Yet all of these reasons turned out to be false illusions that misled us and left us unprepared for the world we now face.
In practice, the “knowledge economy” was less beneficial to most people than expected. Since the late 1980s, average incomes have stagnated in the rich countries of the West, while inequality within countries, and across the countries of Europe, has increased. It turns out that the fruits of the knowledge economy were not automatically widely shared. Instead, exceptional rewards went to technical, financial, and executive elites while ordinary workers went from secure and high-paying manufacturing jobs to lower-paid service jobs. Even within Europe, countries with leads in high-tech industries, such as Britain, Germany and the Netherlands, pulled away from countries that still depended more on agriculture, construction, and basic manufacturing and services, such as Portugal, Greece, and Spain. Yet at the same time, non-western countries found there was still lots of mileage in the manufacturing economy, and emerging market nations made rapid progress by focusing on manufacturing for export and meeting a booming demand for commodities. Countries like Russia and China enjoyed fast-growing economies in the early 2000s without becoming democratic free market societies. Combining oligarchic or state-ownership of key banking, media and commodity enterprises with private markets for manufacturing and retail operations, all under authoritarian political control, they enjoyed much faster economic growth than Europe or the U.S. That growth was used to finance increased military strength.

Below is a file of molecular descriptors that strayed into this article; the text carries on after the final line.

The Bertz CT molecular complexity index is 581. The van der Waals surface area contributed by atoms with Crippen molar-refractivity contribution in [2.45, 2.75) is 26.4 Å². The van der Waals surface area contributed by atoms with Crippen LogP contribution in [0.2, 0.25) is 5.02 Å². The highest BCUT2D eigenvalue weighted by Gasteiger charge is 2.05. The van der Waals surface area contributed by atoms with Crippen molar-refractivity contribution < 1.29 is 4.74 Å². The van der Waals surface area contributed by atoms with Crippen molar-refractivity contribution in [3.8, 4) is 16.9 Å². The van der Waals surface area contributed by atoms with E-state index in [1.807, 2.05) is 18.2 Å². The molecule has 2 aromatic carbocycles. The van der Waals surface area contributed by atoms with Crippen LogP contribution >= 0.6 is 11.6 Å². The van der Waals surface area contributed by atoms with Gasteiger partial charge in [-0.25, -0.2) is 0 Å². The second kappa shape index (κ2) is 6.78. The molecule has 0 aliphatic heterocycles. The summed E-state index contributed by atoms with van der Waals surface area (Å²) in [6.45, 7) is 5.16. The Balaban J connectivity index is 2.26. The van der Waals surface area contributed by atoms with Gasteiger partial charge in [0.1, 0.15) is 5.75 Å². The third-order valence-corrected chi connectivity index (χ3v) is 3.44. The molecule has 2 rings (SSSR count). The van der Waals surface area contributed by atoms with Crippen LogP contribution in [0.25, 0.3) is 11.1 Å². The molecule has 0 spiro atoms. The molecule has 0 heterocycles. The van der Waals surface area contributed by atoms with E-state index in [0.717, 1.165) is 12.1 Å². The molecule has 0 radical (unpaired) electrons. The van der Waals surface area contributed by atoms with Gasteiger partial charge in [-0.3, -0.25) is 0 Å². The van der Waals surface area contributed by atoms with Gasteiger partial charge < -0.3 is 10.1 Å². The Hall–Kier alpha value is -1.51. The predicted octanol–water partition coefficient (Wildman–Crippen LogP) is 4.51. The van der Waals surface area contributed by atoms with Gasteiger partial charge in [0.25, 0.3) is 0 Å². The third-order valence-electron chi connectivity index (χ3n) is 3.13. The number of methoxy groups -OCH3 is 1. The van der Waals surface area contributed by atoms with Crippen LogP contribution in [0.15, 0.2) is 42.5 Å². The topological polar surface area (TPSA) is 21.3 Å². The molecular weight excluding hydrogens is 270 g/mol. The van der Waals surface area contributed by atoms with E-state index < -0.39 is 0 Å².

Initially, the internet, smart phones and personal computers did empower individuals. Just like printing, radio, and television – the earlier revolutions in communications – the first wave favored individuals over governments, who were slow to learn how to manage and control the new technology for their own ends. Yet just as with other technologies, governments gradually learned to bring the new communication apparatus under their control. Whether by limiting access, or managing content, or using electronic communications to track individuals’ activities, government has learned to turn these tools to their advantage. Nor are they the only ones. Private companies who control these technologies and the information they generate have vastly expanded their market power at the expense of individuals, again increasing inequality. And the internet has proved surprisingly powerful as a tool for spreading extremist ideas and recruiting people to extremist movements across local and national boundaries.